The levels of antibody protection against SARS-CoV-2 infection may not last longer than a few months, reveals an article published last week on Nature Medicine.

Of 37 people with a positive test for SARS-CoV-2 but with no clinical symptoms of the disease, 81% tested positive for IgG, an antibody produced 3 to 4 weeks after exposure to the virus. Compared with patients with mild symptoms, asymptomatic individuals had significantly lower levels of IgG in their blood.

After infection, however, antibody levels in the blood decrease, both in asymptomatic and symptomatic patients. In 2 out of every 5 asymptomatic individuals, IgG antibodies disappeared from the serum within two months.

Pulmonary damage in asymptomatic people

Interestingly, the chest CT scans of asymptomatic patients revealed anomalies, including inflammation and other signs of lung damage, in one or both lungs.

This seems to show that, even though infection with SARS-CoV-2 may not lead to a manifestation of symptoms, internal damage may take place. How reversible is this damage remains to be understood.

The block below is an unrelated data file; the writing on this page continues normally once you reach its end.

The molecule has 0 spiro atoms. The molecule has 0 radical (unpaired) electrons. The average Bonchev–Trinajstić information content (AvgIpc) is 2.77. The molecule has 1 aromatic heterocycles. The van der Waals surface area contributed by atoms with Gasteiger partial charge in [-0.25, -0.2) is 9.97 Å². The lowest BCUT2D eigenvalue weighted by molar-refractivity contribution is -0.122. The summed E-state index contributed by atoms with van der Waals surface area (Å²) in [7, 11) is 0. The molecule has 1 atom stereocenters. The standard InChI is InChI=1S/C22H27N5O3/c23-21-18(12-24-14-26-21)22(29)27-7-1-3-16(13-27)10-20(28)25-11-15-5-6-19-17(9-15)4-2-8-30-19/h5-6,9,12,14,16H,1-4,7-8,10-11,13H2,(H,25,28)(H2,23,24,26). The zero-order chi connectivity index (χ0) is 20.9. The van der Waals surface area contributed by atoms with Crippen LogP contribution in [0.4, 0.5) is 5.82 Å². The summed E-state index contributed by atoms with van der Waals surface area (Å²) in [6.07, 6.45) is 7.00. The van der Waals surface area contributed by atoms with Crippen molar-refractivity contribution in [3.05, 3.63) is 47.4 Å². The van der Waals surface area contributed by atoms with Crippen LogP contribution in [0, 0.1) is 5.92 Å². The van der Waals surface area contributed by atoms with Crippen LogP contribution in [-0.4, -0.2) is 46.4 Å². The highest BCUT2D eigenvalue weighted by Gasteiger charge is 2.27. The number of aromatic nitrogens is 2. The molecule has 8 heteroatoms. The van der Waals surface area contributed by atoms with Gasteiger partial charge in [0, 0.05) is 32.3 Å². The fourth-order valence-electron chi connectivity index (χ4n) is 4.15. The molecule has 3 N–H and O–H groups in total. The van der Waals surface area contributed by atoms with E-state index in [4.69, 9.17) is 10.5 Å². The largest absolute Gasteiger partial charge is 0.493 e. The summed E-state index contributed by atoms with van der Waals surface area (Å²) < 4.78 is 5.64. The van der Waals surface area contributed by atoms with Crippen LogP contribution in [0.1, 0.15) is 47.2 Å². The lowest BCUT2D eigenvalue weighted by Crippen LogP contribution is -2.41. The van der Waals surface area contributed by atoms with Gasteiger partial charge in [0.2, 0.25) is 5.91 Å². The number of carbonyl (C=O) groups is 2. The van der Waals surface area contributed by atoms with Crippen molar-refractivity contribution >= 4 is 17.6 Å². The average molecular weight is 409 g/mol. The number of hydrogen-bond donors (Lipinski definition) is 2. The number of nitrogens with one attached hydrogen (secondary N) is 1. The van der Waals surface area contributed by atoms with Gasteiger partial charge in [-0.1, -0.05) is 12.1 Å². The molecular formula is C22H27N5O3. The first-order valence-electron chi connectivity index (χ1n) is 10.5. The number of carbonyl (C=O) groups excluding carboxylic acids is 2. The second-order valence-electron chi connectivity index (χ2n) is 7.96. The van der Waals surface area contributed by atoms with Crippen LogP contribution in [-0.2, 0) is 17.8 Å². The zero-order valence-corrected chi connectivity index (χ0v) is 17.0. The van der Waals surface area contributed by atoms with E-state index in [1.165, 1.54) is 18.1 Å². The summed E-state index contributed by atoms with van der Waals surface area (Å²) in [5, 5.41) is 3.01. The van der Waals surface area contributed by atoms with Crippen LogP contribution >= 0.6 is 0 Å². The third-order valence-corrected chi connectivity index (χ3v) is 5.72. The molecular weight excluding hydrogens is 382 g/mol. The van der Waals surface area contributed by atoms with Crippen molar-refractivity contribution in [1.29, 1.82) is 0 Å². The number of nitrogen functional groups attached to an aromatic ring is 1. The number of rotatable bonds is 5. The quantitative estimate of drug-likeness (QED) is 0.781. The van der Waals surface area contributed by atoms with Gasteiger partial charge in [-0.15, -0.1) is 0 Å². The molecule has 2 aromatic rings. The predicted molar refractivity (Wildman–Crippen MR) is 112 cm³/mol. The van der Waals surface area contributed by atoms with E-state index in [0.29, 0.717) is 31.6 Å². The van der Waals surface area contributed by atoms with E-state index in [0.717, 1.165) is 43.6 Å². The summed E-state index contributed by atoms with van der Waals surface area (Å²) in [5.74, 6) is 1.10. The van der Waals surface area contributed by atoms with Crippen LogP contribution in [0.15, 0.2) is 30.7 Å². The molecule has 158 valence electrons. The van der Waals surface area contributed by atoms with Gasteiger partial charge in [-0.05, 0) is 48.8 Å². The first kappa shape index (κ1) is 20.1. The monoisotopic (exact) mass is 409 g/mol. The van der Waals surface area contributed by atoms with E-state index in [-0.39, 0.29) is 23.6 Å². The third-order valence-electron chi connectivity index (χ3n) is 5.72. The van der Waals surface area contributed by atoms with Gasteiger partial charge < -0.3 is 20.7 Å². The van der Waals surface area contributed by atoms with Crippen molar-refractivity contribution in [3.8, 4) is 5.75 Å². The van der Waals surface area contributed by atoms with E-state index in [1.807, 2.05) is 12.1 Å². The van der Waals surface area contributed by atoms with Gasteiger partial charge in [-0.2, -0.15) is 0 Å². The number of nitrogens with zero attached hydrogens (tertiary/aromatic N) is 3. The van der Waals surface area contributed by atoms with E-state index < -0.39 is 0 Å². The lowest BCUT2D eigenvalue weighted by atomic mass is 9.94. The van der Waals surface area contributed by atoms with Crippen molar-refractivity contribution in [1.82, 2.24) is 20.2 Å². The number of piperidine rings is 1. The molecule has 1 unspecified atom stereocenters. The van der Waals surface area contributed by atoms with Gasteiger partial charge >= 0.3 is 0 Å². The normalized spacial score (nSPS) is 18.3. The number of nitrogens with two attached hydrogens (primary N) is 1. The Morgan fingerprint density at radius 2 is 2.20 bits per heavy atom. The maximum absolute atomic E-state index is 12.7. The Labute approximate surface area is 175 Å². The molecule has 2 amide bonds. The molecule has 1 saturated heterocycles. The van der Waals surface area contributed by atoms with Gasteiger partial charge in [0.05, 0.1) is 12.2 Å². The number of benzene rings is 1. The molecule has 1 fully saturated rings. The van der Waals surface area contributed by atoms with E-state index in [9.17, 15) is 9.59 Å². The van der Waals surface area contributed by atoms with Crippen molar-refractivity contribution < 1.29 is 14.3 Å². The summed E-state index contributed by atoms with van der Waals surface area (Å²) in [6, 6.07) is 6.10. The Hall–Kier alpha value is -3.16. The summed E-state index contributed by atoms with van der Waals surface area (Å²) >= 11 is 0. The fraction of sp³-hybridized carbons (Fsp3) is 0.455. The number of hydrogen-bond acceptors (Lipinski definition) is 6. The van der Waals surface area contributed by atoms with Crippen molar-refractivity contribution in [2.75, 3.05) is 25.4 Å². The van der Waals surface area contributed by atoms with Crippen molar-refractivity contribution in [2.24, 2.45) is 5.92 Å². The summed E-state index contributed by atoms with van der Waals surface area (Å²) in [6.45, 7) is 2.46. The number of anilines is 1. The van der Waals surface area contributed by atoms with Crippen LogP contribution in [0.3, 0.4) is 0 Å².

On average, the viral shedding of asymptomatic patients was 5 days longer than the viral shedding of symptomatic patients. Researchers warn, however, that this finding does not mean asymptomatic people are more infectious because the test for viral shedding might be only revealing the presence of dead viruses.

The asymptomatic participants in this study were selected from a database of 2088 cases that came in close contact with infected individuals in the Wanzhou District, in China.

Taken together, the results of this study emphasize the need for a better understanding of the effects of SARS-CoV-2 infection in asymptomatic people. It is also crucial, researchers emphasize, to do more serological studies in symptomatic and asymptomatic patients, in order to determine the magnitude and duration of antibody-mediated immunity.

Source: Long, Quan-Xin, et al. “Clinical and immunological assessment of asymptomatic SARS-CoV-2 infections.” Nature Medicine (2020): 1-5.

Image Credit: U.S. Air Force photo by Airman 1st Class Jennifer Zima

I joined United Academics team in 2015, during my Master’s degree in Biomedical Sciences, at the VU Amsterdam. By that time, I was starting to realize that, more than planning scientific experiments, I was interested in understanding how science evolved and where it is going. After joining United Academics, it became clearer that open access must be the path for science advancement. In 2016, I became United Academics's editor-in-chief.


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